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In July, 123 Mart was found guilty on 17 charges under the Fair Trading Act for supplying unsafe toys

Don’t sell or distribute unsafe products this Christmas

The Commerce Commission is urging importers, distributors and retailers to ensure that the products they sell comply with all relevant mandatory product safety standards and consumer information standards.


The safety standards cover products, including toys and children’s nightwear, that have the potential to cause serious injury. The consumer information standards require that clothing is labelled with origin and fabric care details.

The commission’s call follows the conviction and $337,000 fine imposed in October against low-cost retailer 123 Mart. It was prosecuted by the commission for selling approximately 9000 units of seven types of toys that did not comply with the safety standard for children’s toys and were unsafe for children aged 36 months and under; 1200 items of children’s sleeping pants which did not have the required fire danger labels; and 11,000 items of clothing which failed to comply with consumer information labelling requirements for care, origin and content.

Toys fail to comply with the standard and are unsafe if they have small parts that present choking hazards for young children, or parts which might break off during reasonably foreseeable handling and become a choking hazard.

Ritchie Hutton, the Commerce Commission’s head of investigations, says that with Christmas approaching, they are urging toy importers, distributors and retailers to ensure that the products they sell comply with all of the mandatory standards and, most importantly, are safe for use by young children.

Cavalier and brazen

In sentencing 123 Mart in the Auckland District Court, Judge Rob Ronayne noted that the company was twice warned by the commission, and even after prosecution commenced, it continued to offend and lied as a cover-up. He described its behaviour as “cavalier and brazen”.

“It’s particularly important where babies and children are concerned that the product safety standards are complied with,” Judge Ronayne added. “The choking hazards in this case exposed young children to the risk of injury or even death.” The lack of any known harm was “fortuitous”, he said.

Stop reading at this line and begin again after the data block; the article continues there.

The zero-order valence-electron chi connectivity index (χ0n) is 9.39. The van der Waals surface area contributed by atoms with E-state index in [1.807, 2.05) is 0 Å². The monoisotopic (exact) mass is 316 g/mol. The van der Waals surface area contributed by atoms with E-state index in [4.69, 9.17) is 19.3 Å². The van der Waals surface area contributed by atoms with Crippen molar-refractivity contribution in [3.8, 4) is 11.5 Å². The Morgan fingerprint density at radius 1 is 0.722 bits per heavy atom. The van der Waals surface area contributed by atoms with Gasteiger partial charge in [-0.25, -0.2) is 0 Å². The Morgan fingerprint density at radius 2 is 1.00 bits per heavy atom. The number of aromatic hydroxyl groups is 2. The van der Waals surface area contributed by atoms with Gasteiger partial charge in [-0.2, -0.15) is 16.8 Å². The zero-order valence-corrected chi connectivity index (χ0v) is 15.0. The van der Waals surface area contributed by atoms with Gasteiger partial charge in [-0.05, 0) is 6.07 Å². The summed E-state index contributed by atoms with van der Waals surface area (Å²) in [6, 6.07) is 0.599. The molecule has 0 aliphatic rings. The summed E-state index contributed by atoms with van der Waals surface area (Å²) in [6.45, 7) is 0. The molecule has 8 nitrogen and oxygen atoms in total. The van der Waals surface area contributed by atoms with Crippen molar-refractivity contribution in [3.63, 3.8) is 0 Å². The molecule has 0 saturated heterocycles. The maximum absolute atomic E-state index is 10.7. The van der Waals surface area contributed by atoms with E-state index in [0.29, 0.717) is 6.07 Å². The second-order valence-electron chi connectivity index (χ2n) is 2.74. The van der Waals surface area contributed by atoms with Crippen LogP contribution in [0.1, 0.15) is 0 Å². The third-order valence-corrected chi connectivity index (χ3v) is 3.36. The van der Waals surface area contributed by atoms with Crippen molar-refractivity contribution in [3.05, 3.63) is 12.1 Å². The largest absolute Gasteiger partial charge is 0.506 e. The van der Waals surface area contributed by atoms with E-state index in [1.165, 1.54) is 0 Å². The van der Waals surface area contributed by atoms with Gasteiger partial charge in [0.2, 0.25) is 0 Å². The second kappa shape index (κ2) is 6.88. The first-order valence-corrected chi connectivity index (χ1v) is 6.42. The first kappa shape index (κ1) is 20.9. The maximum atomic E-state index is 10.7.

During the charge period, 123 Mart operated approximately 60 retail stores throughout New Zealand under four different brands: The 123 Mart, Dollar Store 123, King Dollar Store and Max!Out.

In late September, 123 Mart went into liquidation and Judge Ronayne said he did not know if there will eventually be an ability to pay the fine imposed, “but it is appropriate to send the right message in this case.”

Product safety standards

The prosecution arose from the commission’s programme of unannounced visits to retail stores, and further investigations and litigation are underway.

“Product safety is an enduring priority for the commission and our current investigations are likely to result in prosecutions,” says Ritchie Hutton. “The aim of this work is awareness and deterrence. We want to make importers, distributors and retailers aware of the standards they must comply with, and aware of the consequences of not doing so.”

There are currently six product safety standard regulations that cover baby walkers, children’s nightwear, children’s toys, cigarette lighters, household cots and pedal bicycles.

There are five consumer information standards regulations: care labelling, clothing and footwear country of origin labelling, fibre content labelling, used motor vehicles, and the water efficiency labelling scheme (WELS). The regulations identify the standard that suppliers must comply with.

For further information on the regulations, visit
www.legislation.govt.nz, and for further information on the standards, visit www.standards.govt.nz

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